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liberal hymnI love Humanity in all
Its misery and need;
I love those suffering in thrall,
Resenting others’ greed;
I love the spiritual link,
Uniting all who breathe and think,
Together standing on the brink,
Until I give the call.

I love the Populace throughout
Its genders and its races;
I love Diversity about
In safely distant places;
I love downtrodden people who
Will do what they are told to do,
As we, their betters, always knew,
And not just screw about. 

I love the Hungry just so long
As I don’t have to see ‘em;
You say that we’re aloof or wrong,
But would you wish to be ‘em?
Would not our world the better stay,
As we design that brighter day,
And meanwhile they’d just go away
Until we bang the gong?

I hate Humanity when it’s
Assuming airs and graces;
When all those nameless, faceless bits
Are given names and faces!
Their loss of anonymity
Demands responsibility,
Disrupting ideology,
And, frankly, it’s the pits!



We hope you will join us in The Imaginative Conservative community. The Imaginative Conservative is an on-line journal for those who seek the True, the Good and the Beautiful. We address culture, liberal learning, politics, political economy, literature, the arts and the American Republic in the tradition of Russell Kirk, T.S. Eliot, Edmund Burke, Irving Babbitt, Paul Elmer More, Wilhelm Roepke, Robert Nisbet, M.E. Bradford, Eric Voegelin, Christopher Dawson and other leaders of Imaginative Conservatism (Visit our Bookstore to find books by/about these men).

We address a wide variety of major issues including: What is the essence of conservatism? What was the role of faith in the American Founding? Is liberal learning still possible in the modern academy? Should conservatives and libertarians be allies? What is the proper role for the American Republic in spreading ordered liberty to other cultures/nations?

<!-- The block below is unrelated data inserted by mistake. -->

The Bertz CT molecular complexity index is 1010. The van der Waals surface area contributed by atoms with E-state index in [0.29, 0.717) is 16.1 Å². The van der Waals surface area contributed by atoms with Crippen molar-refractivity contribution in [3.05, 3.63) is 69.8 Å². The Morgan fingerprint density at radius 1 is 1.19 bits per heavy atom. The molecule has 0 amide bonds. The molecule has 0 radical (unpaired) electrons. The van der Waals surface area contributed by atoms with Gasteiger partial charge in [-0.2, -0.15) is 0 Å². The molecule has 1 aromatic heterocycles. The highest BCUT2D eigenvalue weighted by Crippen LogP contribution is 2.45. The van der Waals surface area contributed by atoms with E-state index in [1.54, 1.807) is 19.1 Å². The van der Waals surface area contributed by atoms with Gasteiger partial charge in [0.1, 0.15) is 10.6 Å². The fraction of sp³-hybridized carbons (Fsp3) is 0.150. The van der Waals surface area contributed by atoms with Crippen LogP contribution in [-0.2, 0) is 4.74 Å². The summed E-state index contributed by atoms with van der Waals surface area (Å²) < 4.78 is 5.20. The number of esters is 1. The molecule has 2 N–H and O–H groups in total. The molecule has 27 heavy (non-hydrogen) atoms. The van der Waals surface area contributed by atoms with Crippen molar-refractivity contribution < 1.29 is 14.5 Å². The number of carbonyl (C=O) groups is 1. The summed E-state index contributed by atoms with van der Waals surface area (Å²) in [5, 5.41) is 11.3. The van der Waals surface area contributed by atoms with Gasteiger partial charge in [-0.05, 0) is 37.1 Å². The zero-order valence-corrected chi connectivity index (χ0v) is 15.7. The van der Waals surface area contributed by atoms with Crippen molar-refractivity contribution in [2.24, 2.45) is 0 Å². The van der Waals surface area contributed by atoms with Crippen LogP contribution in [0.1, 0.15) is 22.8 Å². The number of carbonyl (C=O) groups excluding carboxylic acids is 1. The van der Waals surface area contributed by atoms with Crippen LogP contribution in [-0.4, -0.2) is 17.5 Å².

We have a great appreciation for the thought of Russell Kirk, T.S. Eliot, Irving Babbitt and Christopher Dawson, among other imaginative conservatives. However, some of us look at the state of Western culture and the American Republic and see a huge dark cloud which seems ready to unleash a storm that may well wash away what we most treasure of our inherited ways. Others focus on the silver lining which may be found in the next generation of traditional conservatives who have been inspired by Dr. Kirk and his like. We hope that The Imaginative Conservative answers T.S. Eliot’s call to “redeem the time, redeem the dream.”

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Published: Feb 8, 2015
Stephen Masty
Stephen Masty (1954-2015) was a Senior Contributor to The Imaginative Conservative. He was a journalist, a development expert, and a speechwriter for three US presidents, British royalty and heads of government in Asia, Africa and the Caribbean. He spent most of his adulthood working in South Asia including Afghanistan, and he was a writer, poet and artist in Kathmandu.
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4 replies to this post
  1. This reminds one of a similar verse by G.K. Chesterton, “The World State”:

    Oh, how I love Humanity,
    With love so pure and pringlish,
    And how I hate the horrid French,
    Who never will be English!

    The International Idea,
    The largest and the clearest,
    Is welding all the nations now,
    Except the one that’s nearest.

    This compromise has long been known,
    This scheme of partial pardons,
    In ethical societies
    And small suburban gardens—

    The villas and the chapels where
    I learned with little labour
    The way to love my fellow-man
    And hate my next-door neighbour.

  2. Thank you, both! Mr. Masty, I very much enjoyed the nimbleness of your words and images! Very creative and amusing! And, Hipster Conservative, I do always enjoy Chesterton! This poem would seem to date from before World War I, before England watched Germany break its treaties with Belgium to invade France. (Perhaps the Germans read too much in to England’s historical dislike for France?)

    • No the Germans didn’t read too much into it, the Kaiser was just really foolish and bad at politics. By the way Hipster Conservative has a Facebook page that you might enjoy.

  3. “The villas and the chapels where
    I learned with little labour
    The way to love my fellow-man
    And hate my next-door neighbour.”

    Truer words were never writ
    To describe the Left-wing twit.

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